In a controlled lab experiment, a team of researchers found that simulating social pressure in an office environment elicited both a biological and psychological stress response in participants. Notably, while work interruptions further increased the biological response to stress, interruptions appeared to decrease participants’ psychological response to stress. The findings were shared in the journal Psychoneuroendocrinology.
Feeling ill-equipped to cope with the demands of one’s job can result in acute stress. This type of stress can lead to an onslaught of mental health problems including depression, burnout, and poor cardiac health. Study authors Jasmine I. Kerr and her team say that understanding the psychological and biological processes behind acute stress can help inform strategies to support employee mental health.
“Work-related stress has been on the rise for the last decades and most of us are in some way affected by it,” explained Kerr, a PhD student and researcher at the Mobiliar Lab for Analytics at ETH Zurich. “This is especially alarming since chronic stress can have severe effects on mental and physical health. Studying stress-related processes in an realistic and controlled office-like environment is therefore an essential first step of tackling this issue.”
To explore this topic, the researchers designed an experimental study in a laboratory setting that was designed to resemble a realistic office. This controlled experiment allowed them to manipulate office stress and closely monitor participants’ psychobiological responses.
In groups of ten, participants were equipped with heart monitors and seated at office desks with computers. They were asked to behave as if they were employees for a fictitious insurance company and were given office tasks, such as computing sales numbers and scheduling appointments. The participants also provided saliva samples and answered psychological state questionnaires at specific intervals throughout the experiment.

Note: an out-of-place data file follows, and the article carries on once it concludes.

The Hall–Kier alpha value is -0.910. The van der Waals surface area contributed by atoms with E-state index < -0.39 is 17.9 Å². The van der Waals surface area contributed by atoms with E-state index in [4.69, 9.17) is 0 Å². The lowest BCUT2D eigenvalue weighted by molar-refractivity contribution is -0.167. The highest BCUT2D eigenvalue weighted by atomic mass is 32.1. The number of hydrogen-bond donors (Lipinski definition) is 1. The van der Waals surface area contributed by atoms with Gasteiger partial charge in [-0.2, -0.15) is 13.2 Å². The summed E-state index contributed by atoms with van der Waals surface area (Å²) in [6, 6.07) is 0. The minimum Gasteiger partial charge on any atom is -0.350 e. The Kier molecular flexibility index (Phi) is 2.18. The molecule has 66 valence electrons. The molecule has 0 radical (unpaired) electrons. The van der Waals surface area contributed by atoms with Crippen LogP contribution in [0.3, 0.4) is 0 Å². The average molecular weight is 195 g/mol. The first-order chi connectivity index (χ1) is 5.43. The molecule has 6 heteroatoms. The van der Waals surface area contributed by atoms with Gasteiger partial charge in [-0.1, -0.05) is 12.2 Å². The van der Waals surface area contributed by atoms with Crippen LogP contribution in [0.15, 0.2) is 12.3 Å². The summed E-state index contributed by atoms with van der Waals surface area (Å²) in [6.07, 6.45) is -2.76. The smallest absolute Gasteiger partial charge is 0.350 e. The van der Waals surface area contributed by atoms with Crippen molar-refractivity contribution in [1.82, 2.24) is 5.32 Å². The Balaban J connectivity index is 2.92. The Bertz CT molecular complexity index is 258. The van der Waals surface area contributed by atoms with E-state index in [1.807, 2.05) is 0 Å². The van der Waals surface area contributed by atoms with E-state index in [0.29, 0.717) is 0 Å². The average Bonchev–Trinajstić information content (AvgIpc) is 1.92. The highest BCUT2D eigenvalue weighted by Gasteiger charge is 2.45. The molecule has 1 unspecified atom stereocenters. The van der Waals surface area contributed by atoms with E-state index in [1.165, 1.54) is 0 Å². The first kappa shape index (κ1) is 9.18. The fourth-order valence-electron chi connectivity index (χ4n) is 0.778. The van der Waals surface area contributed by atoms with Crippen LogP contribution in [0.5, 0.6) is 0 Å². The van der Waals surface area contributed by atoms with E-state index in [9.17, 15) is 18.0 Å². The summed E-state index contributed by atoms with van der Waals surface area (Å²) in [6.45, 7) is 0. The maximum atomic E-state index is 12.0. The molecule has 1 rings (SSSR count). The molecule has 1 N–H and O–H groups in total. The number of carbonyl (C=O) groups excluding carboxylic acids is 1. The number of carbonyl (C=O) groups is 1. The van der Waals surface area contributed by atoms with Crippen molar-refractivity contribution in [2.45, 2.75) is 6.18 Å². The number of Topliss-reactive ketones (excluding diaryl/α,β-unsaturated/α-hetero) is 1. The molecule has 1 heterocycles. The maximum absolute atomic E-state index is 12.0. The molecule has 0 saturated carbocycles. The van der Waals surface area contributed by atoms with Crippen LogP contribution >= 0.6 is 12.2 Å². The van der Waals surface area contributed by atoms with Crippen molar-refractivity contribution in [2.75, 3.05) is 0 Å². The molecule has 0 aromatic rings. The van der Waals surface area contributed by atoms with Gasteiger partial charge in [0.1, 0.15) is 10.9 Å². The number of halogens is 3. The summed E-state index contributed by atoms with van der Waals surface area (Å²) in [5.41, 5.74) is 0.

Experimental study finds that office stress and interruptions at work affect psychobiological stress responses
Importantly, the experiment included three different conditions. While working on the computer tasks, one group was submitted to a stress test that elicited social pressure — an actor in the role of a human resource officer notified participants that they would be interviewed in 20 minutes for a promotion. A second group underwent this same stress test with the addition of work interruptions that consisted of continual chat messages from their manager. A control group received neither stressor.
First, the researchers found that the office-related stress test led to psychological and biological stress responses among participants. The two groups that experienced the stress test demonstrated increased cortisol levels, increased heart rate, and lower heart rate variability compared to the control group. This suggests an activation of the hypothalamic-pituitary-adrenal (HPA) axis and the autonomic nervous system (ANS) which typically occurs with stress. The stress test groups also demonstrated a psychological stress response, reporting higher perceived stress, worse mood, and stronger declines in calmness compared to the control group.